Chinese exporters have adopted a sophisticated currency swap strategy to avoid converting their dollar earnings into yuan due to concerns about potential losses in the weakening local currency, as revealed by official data and discussions with industry insiders.
China’s state-owned banks are involved in some of these swap transactions, allowing exporters to convert their dollar earnings into yuan through contractual agreements, indicating a level of comfort from the country’s currency regulator. This practice persists even as authorities attempt to alleviate the mounting pressure on the yuan in the spot markets.
Ding, a Shanghai-based businessman dealing in electronics and toys, is among those exporters who are holding onto their dollar earnings, hesitating to convert them into yuan. The recent depreciation of the yuan, which has hit nine-month lows, has raised concerns among exporters like Ding. He expressed this apprehension, saying, “The key concern is that the price of the dollar keeps going up.”
The yuan has experienced a depreciation of over 5% against the U.S. dollar so far this year, with a 2% drop recorded in just the past month. This decline is exacerbated by foreign capital fleeing from China’s weakening economy.
These swaps enable exporters to deposit their dollars with banks and receive yuan in return, but with a contractual agreement that will eventually reverse the transaction, returning their dollars. However, despite the impact of these swaps on the supply of dollars in the spot yuan markets, analysts believe that Chinese monetary authorities cannot compel exporters to convert their dollars.
In July alone, Chinese companies engaged in a record $31.5 billion worth of dollar-yuan swaps with commercial banks in the onshore forwards market. This year, the total figure stands at $157 billion, according to data from China’s currency regulator.
Initially, Ding had plans to convert his dollar holdings when the yuan weakened beyond 7 yuan per dollar, a threshold the local currency had breached only three times since the 2008 Global Financial Crisis. However, his decision shifted as expectations grew regarding the Federal Reserve’s intent to maintain higher U.S. interest rates for an extended period and the continued weakness of the yuan, which is seeing its yields decline as China adopts a more lenient monetary policy to support its struggling economy.
“The growing monetary policy divergence is the key reason behind the trend,” explained Gary Ng, Senior Economist for Asia Pacific at Natixis. “As it is unlikely to see any fundamental change in the short run, the gravity of yield differentials will drag the yuan and prompt exporters to bet on the dollar.”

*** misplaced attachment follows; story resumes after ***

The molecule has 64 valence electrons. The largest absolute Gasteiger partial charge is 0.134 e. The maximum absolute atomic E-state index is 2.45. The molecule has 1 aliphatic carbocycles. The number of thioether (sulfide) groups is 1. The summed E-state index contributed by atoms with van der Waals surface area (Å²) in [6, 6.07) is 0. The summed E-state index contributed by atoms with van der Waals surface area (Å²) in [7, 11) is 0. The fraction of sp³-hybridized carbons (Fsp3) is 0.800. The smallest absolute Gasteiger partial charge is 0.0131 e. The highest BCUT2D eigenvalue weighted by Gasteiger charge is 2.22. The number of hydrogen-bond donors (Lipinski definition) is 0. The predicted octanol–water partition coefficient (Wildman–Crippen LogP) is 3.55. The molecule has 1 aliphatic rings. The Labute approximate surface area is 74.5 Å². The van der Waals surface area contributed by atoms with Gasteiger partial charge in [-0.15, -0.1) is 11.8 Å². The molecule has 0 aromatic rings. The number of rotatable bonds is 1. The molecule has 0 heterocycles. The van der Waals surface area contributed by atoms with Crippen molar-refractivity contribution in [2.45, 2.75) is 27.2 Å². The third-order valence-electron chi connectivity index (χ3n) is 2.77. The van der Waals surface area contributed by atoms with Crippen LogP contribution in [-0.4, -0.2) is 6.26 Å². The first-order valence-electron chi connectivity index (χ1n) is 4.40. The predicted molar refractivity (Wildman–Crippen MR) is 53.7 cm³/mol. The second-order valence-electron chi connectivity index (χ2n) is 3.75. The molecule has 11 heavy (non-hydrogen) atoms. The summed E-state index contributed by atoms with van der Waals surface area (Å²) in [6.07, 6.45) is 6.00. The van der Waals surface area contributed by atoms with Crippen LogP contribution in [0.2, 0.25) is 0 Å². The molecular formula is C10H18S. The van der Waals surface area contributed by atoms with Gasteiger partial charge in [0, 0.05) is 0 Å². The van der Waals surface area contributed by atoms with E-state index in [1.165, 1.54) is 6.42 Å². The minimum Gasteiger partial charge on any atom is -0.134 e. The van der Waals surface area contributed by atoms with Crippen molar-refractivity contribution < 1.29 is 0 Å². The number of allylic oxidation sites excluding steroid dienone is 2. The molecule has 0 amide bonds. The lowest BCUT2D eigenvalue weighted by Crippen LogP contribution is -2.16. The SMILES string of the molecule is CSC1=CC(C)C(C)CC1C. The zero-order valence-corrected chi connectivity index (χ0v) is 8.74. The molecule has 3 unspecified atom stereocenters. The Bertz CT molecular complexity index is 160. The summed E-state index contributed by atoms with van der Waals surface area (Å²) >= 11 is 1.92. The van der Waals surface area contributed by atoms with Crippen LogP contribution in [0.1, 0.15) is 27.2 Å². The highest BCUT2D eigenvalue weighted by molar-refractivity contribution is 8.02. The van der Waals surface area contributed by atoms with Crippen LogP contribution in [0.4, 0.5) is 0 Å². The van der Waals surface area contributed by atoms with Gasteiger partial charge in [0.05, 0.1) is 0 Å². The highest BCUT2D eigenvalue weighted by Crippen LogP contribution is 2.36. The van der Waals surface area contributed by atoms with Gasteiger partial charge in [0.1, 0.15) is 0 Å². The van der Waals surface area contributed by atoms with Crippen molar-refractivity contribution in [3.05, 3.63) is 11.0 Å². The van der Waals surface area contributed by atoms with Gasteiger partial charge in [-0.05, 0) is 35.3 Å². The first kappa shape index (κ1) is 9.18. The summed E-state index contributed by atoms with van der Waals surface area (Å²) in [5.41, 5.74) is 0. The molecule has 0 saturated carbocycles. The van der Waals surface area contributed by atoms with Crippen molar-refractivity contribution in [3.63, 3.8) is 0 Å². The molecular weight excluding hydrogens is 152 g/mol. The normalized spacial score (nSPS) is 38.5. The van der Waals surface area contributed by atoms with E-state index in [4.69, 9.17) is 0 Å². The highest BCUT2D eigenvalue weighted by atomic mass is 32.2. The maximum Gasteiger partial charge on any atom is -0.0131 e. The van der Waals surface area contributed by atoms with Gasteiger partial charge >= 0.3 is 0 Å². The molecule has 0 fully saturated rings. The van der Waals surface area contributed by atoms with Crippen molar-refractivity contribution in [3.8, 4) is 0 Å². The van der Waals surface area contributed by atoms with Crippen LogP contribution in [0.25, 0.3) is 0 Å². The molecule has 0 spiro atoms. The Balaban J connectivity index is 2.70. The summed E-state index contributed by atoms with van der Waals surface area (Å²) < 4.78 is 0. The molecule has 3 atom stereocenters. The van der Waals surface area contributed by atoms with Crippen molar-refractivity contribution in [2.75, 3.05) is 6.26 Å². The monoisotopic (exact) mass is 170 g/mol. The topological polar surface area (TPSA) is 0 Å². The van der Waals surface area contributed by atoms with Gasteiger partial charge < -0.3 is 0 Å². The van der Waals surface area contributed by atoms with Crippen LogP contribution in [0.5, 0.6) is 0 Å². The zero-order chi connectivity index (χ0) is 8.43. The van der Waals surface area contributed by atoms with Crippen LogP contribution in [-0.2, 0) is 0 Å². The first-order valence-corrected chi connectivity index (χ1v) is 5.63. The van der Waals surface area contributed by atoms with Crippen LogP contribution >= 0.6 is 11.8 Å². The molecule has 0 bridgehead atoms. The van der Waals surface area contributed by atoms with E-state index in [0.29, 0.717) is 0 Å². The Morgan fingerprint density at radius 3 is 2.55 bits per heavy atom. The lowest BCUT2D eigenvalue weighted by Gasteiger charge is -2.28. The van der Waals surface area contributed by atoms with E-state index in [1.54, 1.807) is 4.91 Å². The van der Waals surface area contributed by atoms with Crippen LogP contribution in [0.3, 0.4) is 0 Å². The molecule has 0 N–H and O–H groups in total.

The increasing gap between rising U.S. yields and Chinese rates has reversed rates in the currency forwards market. This means that exporters have no incentive to lock in a forward rate to sell their dollars, with the one-year yuan being quoted at 7.02 per dollar, compared to a spot rate of 7.29.
Traders have noted that the State Administration of Foreign Exchange allows sell-buy dollar-yuan swaps as long as companies use their own funds. When exporters swap higher-yielding dollars for the cheaper yuan, even for a short period of three months, they acquire the local currency for business needs and also earn an annualized 3.5% on the swap deal.
Becky Liu, Head of China Macro Strategy at Standard Chartered Bank, elaborated, “By trading FX swaps, exporters can postpone their settlements while meeting their yuan demand.”
An alternative option, albeit less lucrative, is for exporters to deposit their dollars at 2.8% interest and use these deposits as collateral for yuan loans, resulting in net gains of approximately 2%.
Despite Chinese lenders reducing their dollar deposit rates twice this year to discourage hoarding and encourage exporters to convert dollars into yuan, more exporters are turning to swaps. Even China Merchants Bank, which is partially state-owned, promotes the use of swaps. The bank stated, “If companies want to retain their dollar deposits, they can sign up for foreign exchange swap products to increase the returns on dollar deposits.”
Meanwhile, China’s central bank has intensified its efforts to support the yuan by consistently setting stronger-than-expected yuan mid-point benchmarks over several months. It has also urged domestic banks to reduce their overseas investments.
In contrast, exporters’ swaps provide state banks with a reservoir of dollars to utilize in their yuan operations. This includes engaging in swaps to acquire dollars from the onshore forwards market and selling them in the spot market to curb rapid declines in the yuan’s value.